I am outraged by people charging for a seat and shade anywhere in the world, as I have been in Brasil, Italy and wherever else people try to charge me for urinating, seating down or enjoying shade. Those things I refuse to pay for. A man should have the right to enjoy these simple pleasures without having to pay for it. But to have this done to me in a country controlled by The Communist Party makes me raving mad. We were also charged when using an elevator to access a bridge later that day. That is not what Uncle Ho lived and died for.

Staying at a local's place and sharing these (and other) experiences with them was alright, and all in all I can say it was not a bad trip. I tried several local dishes, but nothing really exceptional or eccentric. The greatest lesson learned is that, unfortunately, there are some places and situations in Vietnam in which they fail to live up to my expectations (which were quite romantic and idealistic). The police bribery system (which didn't fall upon me, but was quite evident in people's complaints), the women abuse, despite the deep respect most men have for most women (I heard a lot of stories of young, long haired beauties being kidnapped and sold...), and some other difficulties have become the plague of this country, and consumerism has arrived here as well. That is not to say that they haven't surpassed many other expecations; in areas where I expected to find ignorance and negative outcomes, I was greeted with intelligence, culture, modernity and open mindedness beyond my most optimistic ideas of this country. It certainly is far from being perfect and has its own (many) vices and faults, but it has a lot to teach, in my opinion. Lessons that perhaps the Brasilians and Turks can draw upon now, to organize, fight and win some rights, without forgetting that after these rights are won or lost, you must choose carefully what you do with them.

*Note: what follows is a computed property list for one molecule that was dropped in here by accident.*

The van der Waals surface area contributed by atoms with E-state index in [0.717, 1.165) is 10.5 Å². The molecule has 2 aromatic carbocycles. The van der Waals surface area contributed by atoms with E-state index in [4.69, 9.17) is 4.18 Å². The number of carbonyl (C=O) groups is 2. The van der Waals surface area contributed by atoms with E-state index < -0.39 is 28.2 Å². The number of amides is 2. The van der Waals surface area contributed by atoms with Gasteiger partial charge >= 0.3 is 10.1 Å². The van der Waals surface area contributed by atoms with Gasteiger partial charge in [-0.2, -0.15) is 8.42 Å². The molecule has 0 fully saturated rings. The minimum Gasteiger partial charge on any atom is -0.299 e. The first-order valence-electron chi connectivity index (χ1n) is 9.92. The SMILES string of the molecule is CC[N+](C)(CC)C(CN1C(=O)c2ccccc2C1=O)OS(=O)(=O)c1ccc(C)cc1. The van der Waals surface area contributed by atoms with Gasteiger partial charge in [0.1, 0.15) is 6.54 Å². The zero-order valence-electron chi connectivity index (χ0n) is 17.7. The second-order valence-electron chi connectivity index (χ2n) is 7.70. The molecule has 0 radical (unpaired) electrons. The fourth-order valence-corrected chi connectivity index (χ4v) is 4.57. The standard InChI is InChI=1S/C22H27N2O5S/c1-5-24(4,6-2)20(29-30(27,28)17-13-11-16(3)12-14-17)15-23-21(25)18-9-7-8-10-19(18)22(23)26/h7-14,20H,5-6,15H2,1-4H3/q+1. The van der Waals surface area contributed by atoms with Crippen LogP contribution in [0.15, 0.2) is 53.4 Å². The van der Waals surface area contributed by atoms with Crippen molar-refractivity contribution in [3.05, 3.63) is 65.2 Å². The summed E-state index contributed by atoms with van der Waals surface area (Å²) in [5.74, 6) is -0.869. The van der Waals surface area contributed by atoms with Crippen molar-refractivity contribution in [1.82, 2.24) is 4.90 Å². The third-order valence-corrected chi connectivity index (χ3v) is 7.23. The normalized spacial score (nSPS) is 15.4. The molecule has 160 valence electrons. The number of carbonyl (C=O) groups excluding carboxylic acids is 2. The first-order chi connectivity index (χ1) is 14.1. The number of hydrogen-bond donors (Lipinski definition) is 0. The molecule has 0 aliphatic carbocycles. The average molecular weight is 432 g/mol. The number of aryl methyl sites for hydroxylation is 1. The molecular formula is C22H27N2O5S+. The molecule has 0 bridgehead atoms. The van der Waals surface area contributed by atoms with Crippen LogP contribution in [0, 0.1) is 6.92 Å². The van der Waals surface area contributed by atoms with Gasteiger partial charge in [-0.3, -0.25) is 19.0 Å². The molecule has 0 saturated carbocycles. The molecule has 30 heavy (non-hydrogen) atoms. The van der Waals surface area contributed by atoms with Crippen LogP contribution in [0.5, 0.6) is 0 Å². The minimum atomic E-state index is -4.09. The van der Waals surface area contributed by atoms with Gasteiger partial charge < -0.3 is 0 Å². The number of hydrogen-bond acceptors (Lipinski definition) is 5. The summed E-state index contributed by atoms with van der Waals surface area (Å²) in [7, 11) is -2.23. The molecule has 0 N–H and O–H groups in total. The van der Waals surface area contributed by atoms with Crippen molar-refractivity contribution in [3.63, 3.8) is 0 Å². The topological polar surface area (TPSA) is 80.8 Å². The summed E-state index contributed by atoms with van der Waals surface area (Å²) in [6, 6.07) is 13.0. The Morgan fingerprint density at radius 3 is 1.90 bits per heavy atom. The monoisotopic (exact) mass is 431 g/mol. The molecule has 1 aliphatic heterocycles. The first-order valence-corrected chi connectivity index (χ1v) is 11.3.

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After a whole week in Hanoi, I can give a decent opinion of the capital of Vietnam: not my type of city, but certainly worth seeing.

The streets are always busy, the bars are crowded, the beer is cheap and the weather is unbearably hot. I have a view of the sunset that does not ever let me down; the nice shades of red, purple and blue are splendid every evening, as I watch it all happen from my hotel window. I prefer the smaller, quieter towns, but I'm not unhappy at all in Hanoi.

I have made some interesting acquaintances, went to a few nice bars and events and look forward to the rest of this week. The Ho Chi Minh museum was a great surprise; it is a modern, enticing building paying a well-deserved tribute to one of the greatest men who ever lived. I knew little about him until I visited the museum, but was already a shallow fan. Now I am more than that; I am inspired by his ideals and way of life.

Before I move on to more serious and important remarks, I want to pay a tribute to the beauty of Vietnamese ladies. I have travelled to many places, and I have lived in a few countries. The beauty of Italian women is famous throughout the world and the French ladies are almost a cult, though I personally always preferred the Dutch with their generous proportions, fair skin, independence, long legs and strong character. I had the privilege of being close to all these beauties, and know how true they are. Thus, I expected the Vietnamese ladies to be nothing in comparison to the fantastic beauties of the north. How wrong I was!